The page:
Dr. Marijn Dekkers: Chemicals and pharmaceuticals are the key industries of the 21st century

We are living in an era of profound tran­­sition that is being shaped not only by dramatic events such as the financial and economic crisis but also by powerful long-term developments. These so-called megatrends are driving change and exer­­ting ever greater pressure on us to take action. They include, for example, climate change and the increasing scar­­city of re­­­sources; demographic change and the growing world population; urban­­isation and constantly expanding traffic volumes.

We need industry’s expertise and know-how if we are to master the challenges associated with these megatrends. In this context, the chemical and pharma­ceutical sectors play key roles: the chem­­­ical sector as the hub supplying pro­­d­­ucts for innumerable appli­­cations and the pharmaceutical sector because it is addressing the issue of health care for aging and growing societies. In both the chemical and pharmaceutical indus­­­­tries, innovation is more a part of day-to-day business than in al­­most any other sec­­tor. For example, with a figure of 81 per­­­ cent in 2010, these industries in Germany ranked highest in terms of the num­ber of com­­panies which success­­fully established new prod­­ucts and pro­­ces­­­­ses. This shows that the chemical and pharmaceutical industries are some­­­thing like the nerve centre of Germany’s innovation system.


Bayer tests the production of plastics using carbon dioxide.

Bayer is one of the best examples of this with a research budg­­et of about three billion euros and more than 13,000 researchers worldwide, almost half of whom are based in Ger­­many. Working closely with uni­­ver­­sities, research institutes and partner enterprises, the com­­pany provides solutions to various problems and pools expertise relating to the main megatrends. Take demographic change, for ex­­am­­ple. The average life expectancy in Germany has increased by more than ten years since 1960 – a major achievement which is due not least to advances in medicine. At the same time, this has resulted in new challenges. As people get older, they are more likely to suffer from certain illnesses like diabetes, cardiovascular disease or cancer. Even these very pre­­va­­lent diseases are often not adequa­­tely treatable, which is why they are the fo­­cus of Bayer’s research. One of the most interesting products to emerge from this is our anticoagulant Xarelto, which for some time has al­­ready been used following hip and knee surgery and is now also helping prevent strokes.

Discovered in Bayer’s research laboratories in Wuppertal, the product was honored in December 2009 with the German Future Prize awarded by the German Pre­sident. Xarelto is characterized by a novel mechanism of action and offers key benefits for both patients and physicians. For example, it is admin­­istered in tablet form and does not have to be injected like the current standard therapies. It is also not necessary to regularly test pa­­tients’ blood counts. That ultimately helps curb the increase in health care costs.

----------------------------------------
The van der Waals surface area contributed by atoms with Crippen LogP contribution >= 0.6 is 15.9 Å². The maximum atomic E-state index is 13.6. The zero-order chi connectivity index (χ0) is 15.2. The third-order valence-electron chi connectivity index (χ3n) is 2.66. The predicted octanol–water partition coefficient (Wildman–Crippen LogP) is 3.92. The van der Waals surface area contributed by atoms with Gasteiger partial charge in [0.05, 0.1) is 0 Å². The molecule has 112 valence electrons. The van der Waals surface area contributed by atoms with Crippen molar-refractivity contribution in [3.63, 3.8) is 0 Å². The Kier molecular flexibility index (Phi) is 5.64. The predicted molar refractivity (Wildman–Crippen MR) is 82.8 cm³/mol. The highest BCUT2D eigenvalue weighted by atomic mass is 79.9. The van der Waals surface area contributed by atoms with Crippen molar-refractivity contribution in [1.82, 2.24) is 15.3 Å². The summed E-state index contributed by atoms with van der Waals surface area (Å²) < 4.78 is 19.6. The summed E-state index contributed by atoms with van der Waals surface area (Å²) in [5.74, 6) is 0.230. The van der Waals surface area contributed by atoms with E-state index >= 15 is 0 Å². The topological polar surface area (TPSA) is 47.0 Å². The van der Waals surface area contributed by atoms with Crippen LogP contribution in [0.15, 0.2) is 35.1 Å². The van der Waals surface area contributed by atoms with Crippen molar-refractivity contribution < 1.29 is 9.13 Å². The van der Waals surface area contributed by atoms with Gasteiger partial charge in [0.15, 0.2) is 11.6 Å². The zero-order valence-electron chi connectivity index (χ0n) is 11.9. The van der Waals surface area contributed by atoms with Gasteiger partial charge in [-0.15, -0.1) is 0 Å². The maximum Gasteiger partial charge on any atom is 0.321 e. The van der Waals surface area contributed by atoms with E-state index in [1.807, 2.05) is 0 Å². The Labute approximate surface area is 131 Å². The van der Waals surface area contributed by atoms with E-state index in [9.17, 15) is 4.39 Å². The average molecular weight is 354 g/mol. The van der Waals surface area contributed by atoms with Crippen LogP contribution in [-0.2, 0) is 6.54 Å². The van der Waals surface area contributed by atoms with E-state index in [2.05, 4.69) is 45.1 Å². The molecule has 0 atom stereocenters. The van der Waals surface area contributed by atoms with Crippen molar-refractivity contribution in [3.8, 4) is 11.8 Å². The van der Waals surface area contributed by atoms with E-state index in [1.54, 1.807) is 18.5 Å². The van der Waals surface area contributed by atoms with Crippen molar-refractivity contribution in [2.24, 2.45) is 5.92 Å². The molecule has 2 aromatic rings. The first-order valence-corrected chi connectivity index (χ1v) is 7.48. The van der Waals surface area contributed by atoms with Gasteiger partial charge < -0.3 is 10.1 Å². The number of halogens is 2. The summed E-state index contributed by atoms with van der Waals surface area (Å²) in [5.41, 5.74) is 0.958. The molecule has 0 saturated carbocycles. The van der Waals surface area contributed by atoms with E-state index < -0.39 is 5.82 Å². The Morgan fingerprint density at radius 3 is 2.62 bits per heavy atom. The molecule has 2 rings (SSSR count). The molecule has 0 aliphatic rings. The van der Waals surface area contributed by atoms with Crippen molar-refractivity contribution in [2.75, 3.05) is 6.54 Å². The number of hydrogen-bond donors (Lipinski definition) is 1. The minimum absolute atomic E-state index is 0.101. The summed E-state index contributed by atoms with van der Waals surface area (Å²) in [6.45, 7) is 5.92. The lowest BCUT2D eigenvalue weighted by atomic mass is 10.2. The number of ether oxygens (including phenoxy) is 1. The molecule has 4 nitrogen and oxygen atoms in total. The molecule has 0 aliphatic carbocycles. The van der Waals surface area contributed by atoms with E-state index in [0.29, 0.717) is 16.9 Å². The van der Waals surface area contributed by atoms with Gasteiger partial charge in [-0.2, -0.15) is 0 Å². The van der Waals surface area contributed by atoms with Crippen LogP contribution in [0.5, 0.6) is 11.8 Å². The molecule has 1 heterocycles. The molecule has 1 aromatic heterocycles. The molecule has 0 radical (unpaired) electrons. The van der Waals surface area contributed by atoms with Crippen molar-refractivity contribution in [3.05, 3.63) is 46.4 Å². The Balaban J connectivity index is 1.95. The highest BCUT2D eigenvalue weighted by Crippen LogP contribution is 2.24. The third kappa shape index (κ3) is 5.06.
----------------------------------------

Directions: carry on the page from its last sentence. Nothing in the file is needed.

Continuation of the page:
Whereas the population in industrialized countries is aging, it continues to grow rap­idly in developing and emerging coun­­tries. The United Nations estimates that the world population will exceed nine billion by 2050 – around two billion more than today. This raises the challenge of ensur­­ing adequate health care for everyone. Especially in developing and emerging countries, not all people have access to the necessary medicines and almost half the world’s population is at risk from tropical diseases. Bayer is seeking to help here, for exam­­ple by providing medicines for Cha­­gas disease and African sleeping sickness via the World Health Organization (WHO). These are life-threatening infec­tious diseases which are among the ne­­glected tropical diseases.


Over and above this, of course, it is necessary to ensure an adequate food supply for a growing world population. Already today, almost one billion people are suffering from hunger. However, there is little scope for increasing the amount of available agricultural land. Indeed, it is actually decreasing because soil is karstifying, megacities are proliferating and deserts are expanding as a result of climate change. This means that the available agricultural land per head is shrinking dramatically. It will take a massive in­­crease in agricultural productivity to pre­­vent a radical deterioration in the world’s food supply situation over the coming years.